Ohio State announced 1,344 were in attendance for its football seasonopener against Nebraska on Oct. 24, though that figure includes everyone in the stadium, including players, coaches and members of the media (among others).
After 1,275 were in the stadium for the game against Rutgers two weeks later, no spectators were allowed to attend the Nov. 21 game against Indiana as a result of an order from the local health departments for Columbus and Franklin County. That decision stemmed from rising COVID-19 case numbers at the time, and that turned out to be the final home football game of 2020 for the Buckeyes as the scheduled season finale against Michigan was canceled because of an outbreak in the Wolverines program.
Ohio State’s spring football game is tentatively scheduled for April 17, but the format has not been determined.
The Buckeyes could hold a formal game, as they have typically done, or hold an open practice, as some other schools do even in normal years.
With many fall sports seasons delayed until this spring, Ohio State has 15 sports competing this weekend and weekend.
The baseball team is set to open an eight-game homestand this weekend while the softball team will also be at home for the first time.
The men’s and women’s soccer teams also have home games scheduled for this weekend, as do both volleyball squads.
However, Ohio State indicated those venues won’t be open to more more fans — yet.
“Once we have determined the attendance in our venues, beyond the current protocols of only family members of student-athletes and coaches, we will share that information,” the school said. “We do not anticipate any changes in our attendance policies before this weekend’s athletic events on campus.”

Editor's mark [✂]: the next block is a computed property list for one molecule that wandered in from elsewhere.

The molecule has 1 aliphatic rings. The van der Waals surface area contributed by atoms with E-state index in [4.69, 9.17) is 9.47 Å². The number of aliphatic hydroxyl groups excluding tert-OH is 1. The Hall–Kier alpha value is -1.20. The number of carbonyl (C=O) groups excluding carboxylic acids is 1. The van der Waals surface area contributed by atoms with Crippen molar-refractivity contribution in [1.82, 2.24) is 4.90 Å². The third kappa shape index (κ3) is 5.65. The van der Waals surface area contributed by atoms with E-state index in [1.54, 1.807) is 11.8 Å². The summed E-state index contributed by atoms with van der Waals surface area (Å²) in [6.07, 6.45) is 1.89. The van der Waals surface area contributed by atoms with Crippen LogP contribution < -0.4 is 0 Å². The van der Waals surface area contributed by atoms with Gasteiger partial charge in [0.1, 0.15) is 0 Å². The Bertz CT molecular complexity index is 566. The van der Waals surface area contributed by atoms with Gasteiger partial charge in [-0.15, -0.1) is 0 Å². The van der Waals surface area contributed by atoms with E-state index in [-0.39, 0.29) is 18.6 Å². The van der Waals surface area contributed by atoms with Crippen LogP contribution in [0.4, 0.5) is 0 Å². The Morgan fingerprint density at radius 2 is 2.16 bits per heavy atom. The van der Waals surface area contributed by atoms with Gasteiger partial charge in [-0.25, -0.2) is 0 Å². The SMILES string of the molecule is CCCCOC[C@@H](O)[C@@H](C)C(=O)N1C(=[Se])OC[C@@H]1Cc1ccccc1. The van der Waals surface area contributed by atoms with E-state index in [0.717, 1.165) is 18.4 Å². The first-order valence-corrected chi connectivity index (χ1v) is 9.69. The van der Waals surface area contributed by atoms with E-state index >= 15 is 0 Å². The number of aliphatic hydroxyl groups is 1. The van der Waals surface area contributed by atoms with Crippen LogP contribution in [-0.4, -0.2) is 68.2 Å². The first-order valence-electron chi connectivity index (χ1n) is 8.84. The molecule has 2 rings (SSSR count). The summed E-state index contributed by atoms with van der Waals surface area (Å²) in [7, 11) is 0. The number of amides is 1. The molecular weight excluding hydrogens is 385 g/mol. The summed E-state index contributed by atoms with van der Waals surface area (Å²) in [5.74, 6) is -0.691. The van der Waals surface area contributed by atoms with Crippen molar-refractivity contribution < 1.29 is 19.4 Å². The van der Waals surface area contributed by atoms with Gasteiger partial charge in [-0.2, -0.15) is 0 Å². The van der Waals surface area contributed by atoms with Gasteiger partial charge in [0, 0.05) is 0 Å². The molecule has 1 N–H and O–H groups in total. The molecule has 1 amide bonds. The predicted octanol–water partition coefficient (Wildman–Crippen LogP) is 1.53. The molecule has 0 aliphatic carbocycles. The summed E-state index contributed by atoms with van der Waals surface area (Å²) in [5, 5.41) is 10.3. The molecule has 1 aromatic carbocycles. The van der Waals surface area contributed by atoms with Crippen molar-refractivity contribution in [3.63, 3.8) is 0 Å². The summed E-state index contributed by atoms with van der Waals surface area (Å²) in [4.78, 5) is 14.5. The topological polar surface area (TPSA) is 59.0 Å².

The state of Ohio allowed outdoor venues to host outdoor crowds of 1,500 or 15% capacity — whichever was smaller — last fall and winter, but variances were granted to multiple teams — including the Bengals and Browns — to host larger numbers.
Earlier this month, a new order from the state raised capacity to 30 percent for outdoor venues and 25 percent indoors, but the Big Ten’s policy would have prevented Ohio State from taking advantage of that change.
Now it will be up to local health departments throughout the conference’s footprint, a change in policy for games on campus that comes after a limited number of fans were allowed to attend the men’s and women’s basketball conference tournaments earlier this month in Indianapolis.
“The goal is to transition from a conference-wide approach to local decision-making in consultation with public health departments and university medical experts,” the league said. “Procedures for all remaining 2020-21 Big Ten championships, tournaments and regular season competitions will be designed to meet local and CDC guidelines to help limit the spread of COVID-19 as the health and safety of our student-athletes, coaches, officials, fans and campus communities remain our highest priority.”
Even last fall, the Big Ten’s attendance policy was more strict than some of its peers.
According to figures from the NCAA, Texas A&M of the SEC led the nation in football attendance last year with an average of 24,876 fans at four home games.
Thirteen SEC teams were among 28 college football teams averaged more than 10,000 fans per game, a group that included members of the ACC, Big 12, Conference-USA and Sun Belt Conference.
Forty-six men’s basketball teams averaged 1,000 fans or more at home games this winter.
Arkansas led the nation with 4,284 fans while seven other SEC teams averaged 2,000 or more fans per game.
Thirteen women’s basketball teams averaged at least 1,000 fans this season, led by the SEC’s South Carolina (3,500).